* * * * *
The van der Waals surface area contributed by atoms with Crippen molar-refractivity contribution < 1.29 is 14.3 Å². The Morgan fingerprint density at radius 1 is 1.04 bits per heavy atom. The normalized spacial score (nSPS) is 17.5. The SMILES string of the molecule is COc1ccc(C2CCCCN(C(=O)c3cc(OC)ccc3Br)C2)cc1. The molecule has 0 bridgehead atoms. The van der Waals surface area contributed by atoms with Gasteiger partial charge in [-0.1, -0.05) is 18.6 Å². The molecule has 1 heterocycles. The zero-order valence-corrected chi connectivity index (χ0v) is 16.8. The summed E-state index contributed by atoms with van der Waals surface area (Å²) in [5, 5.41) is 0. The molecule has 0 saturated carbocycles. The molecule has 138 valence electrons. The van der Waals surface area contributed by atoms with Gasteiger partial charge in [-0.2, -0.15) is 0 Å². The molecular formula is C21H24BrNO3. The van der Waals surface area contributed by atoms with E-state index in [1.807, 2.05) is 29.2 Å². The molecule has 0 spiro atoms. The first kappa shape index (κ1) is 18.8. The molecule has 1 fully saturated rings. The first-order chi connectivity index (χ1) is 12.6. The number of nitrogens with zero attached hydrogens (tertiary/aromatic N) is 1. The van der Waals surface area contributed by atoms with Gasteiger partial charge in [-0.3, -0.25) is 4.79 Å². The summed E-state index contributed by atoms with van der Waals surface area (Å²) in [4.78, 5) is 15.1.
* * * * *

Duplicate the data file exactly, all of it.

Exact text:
The van der Waals surface area contributed by atoms with Crippen molar-refractivity contribution < 1.29 is 14.3 Å². The Morgan fingerprint density at radius 1 is 1.04 bits per heavy atom. The normalized spacial score (nSPS) is 17.5. The SMILES string of the molecule is COc1ccc(C2CCCCN(C(=O)c3cc(OC)ccc3Br)C2)cc1. The molecule has 0 bridgehead atoms. The van der Waals surface area contributed by atoms with Gasteiger partial charge in [-0.1, -0.05) is 18.6 Å². The molecule has 1 heterocycles. The zero-order valence-corrected chi connectivity index (χ0v) is 16.8. The summed E-state index contributed by atoms with van der Waals surface area (Å²) in [5, 5.41) is 0. The molecule has 0 saturated carbocycles. The molecule has 138 valence electrons. The van der Waals surface area contributed by atoms with Gasteiger partial charge in [-0.2, -0.15) is 0 Å². The molecular formula is C21H24BrNO3. The van der Waals surface area contributed by atoms with E-state index in [1.807, 2.05) is 29.2 Å². The molecule has 0 spiro atoms. The first kappa shape index (κ1) is 18.8. The molecule has 1 fully saturated rings. The first-order chi connectivity index (χ1) is 12.6. The number of nitrogens with zero attached hydrogens (tertiary/aromatic N) is 1. The van der Waals surface area contributed by atoms with Gasteiger partial charge in [-0.3, -0.25) is 4.79 Å². The summed E-state index contributed by atoms with van der Waals surface area (Å²) in [4.78, 5) is 15.1.